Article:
Lapotko is a faculty fellow in biochemistry and cell biology and in physics and astronomy. Brenner is a professor of medicine and of pediatrics at Baylor College of Medicine (BCM) and director of the Center for Cell and Gene Therapy at BCM, Texas Children’s Hospital and The Methodist Hospital. Their co-investigator is Ekaterina Lukianova-Hleb, a research scientist at Rice.

Peroxisomal disorder treatments

Michael Wangler, assistant professor of molecular and human genetics at BCM and a pediatric geneticist at Texas Children’s Genetics Clinic, is looking for the roots of peroxisomal biogenesis disorders and associated diseases that cause seizures, intellectual impairment, blindness and hearing loss. Scientists understand a great deal about the genetic cause of peroxisomal disorders, and they have linked the genes involved to the peroxisome, a compartment of the cell involved in the body chemistry for specialized fats, protection from toxins and oxidation. However, what is missing is an understanding of how the loss of the peroxisome in these diseases causes the symptoms. Without this, patients with peroxisomal disorders like those seen by Wangler in his clinic are left without effective treatments.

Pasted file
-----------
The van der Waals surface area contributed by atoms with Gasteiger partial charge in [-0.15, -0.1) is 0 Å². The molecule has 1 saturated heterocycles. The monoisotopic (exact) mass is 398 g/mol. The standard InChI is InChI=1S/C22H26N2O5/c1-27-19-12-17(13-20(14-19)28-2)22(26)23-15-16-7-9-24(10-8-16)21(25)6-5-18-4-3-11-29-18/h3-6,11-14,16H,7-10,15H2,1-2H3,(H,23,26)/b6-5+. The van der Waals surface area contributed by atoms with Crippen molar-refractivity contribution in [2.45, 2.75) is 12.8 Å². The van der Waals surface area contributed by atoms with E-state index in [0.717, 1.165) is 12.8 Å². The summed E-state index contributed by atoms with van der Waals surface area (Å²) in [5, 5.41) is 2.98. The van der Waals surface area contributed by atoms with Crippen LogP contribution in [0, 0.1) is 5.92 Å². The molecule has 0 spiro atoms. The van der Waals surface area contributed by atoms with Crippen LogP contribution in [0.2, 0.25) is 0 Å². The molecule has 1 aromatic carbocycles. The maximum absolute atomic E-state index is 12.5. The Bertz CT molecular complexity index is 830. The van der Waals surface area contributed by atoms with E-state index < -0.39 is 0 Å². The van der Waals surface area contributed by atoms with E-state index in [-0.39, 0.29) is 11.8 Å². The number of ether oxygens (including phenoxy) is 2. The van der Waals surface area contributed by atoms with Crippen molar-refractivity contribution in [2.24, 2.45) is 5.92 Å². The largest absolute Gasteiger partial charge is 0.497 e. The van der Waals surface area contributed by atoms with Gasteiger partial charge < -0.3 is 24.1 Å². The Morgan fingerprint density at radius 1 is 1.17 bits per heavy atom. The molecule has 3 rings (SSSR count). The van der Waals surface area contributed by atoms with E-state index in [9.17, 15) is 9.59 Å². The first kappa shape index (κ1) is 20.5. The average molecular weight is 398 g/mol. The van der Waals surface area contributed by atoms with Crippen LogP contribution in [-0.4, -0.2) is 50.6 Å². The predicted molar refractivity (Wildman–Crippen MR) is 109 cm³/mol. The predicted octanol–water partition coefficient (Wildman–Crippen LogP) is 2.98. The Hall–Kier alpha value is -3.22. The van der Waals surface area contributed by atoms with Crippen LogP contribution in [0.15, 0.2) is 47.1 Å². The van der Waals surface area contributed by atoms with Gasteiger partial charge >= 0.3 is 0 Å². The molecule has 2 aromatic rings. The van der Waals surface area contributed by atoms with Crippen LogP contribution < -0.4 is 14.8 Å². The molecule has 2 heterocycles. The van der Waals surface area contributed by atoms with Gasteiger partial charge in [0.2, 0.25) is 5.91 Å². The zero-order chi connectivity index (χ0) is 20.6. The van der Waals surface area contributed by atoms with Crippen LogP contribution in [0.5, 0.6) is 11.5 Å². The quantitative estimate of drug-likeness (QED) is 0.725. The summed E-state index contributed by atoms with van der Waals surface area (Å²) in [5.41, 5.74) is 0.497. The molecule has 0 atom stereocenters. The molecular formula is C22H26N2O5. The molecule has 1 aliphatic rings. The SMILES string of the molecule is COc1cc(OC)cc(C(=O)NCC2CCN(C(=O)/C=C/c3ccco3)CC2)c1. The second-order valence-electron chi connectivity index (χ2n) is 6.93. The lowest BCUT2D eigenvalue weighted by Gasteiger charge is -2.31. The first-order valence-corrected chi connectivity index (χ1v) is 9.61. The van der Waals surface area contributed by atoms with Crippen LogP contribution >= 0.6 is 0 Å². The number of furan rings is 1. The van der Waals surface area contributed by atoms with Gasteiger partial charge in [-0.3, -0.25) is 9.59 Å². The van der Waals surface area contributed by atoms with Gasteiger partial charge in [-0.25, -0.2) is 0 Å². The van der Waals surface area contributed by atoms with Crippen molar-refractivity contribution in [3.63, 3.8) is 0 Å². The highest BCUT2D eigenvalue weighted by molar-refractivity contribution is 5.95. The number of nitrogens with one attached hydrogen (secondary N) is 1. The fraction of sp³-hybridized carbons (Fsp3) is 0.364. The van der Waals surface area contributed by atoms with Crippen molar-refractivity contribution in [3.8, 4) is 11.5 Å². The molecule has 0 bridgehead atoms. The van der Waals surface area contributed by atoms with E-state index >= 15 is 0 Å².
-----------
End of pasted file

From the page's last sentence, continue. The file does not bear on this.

The team will study peroxisomal systems in fruit flies, which have a complex brain and all the peroxisomal machinery found in humans. Studies in flies allow for sophisticated approaches to understanding genetic mechanisms. The researchers will introduce peroxisomal defects in flies using biochemical techniques pioneered at Rice by James McNew and powerful assays for understanding brain dysfunction in the laboratory of Hugo Bellen. With this data, the group can test potential treatments based on these findings and test these treatments in human cell lines from Wangler’s patients.

McNew is an associate professor of biochemistry and cell biology at Rice, and Bellen is a BCM professor, a Howard Hughes Medical Institute investigator and a researcher at the Jan and Dan Duncan Neurological Research Institute at Texas Children’s Hospital.

What do astrocytes do?

Researchers say much is known about neurons in the brain but little is known about glial cells. These cells have long been thought of as simple structural elements but are now suspected of playing a much greater role. A team led by Benjamin Arenkiel of Texas Children’s Hospital and BCM plans to investigate the critical, and yet unknown, mechanisms of neuron-glia interactions, specifically those of the astrocyte glial cells.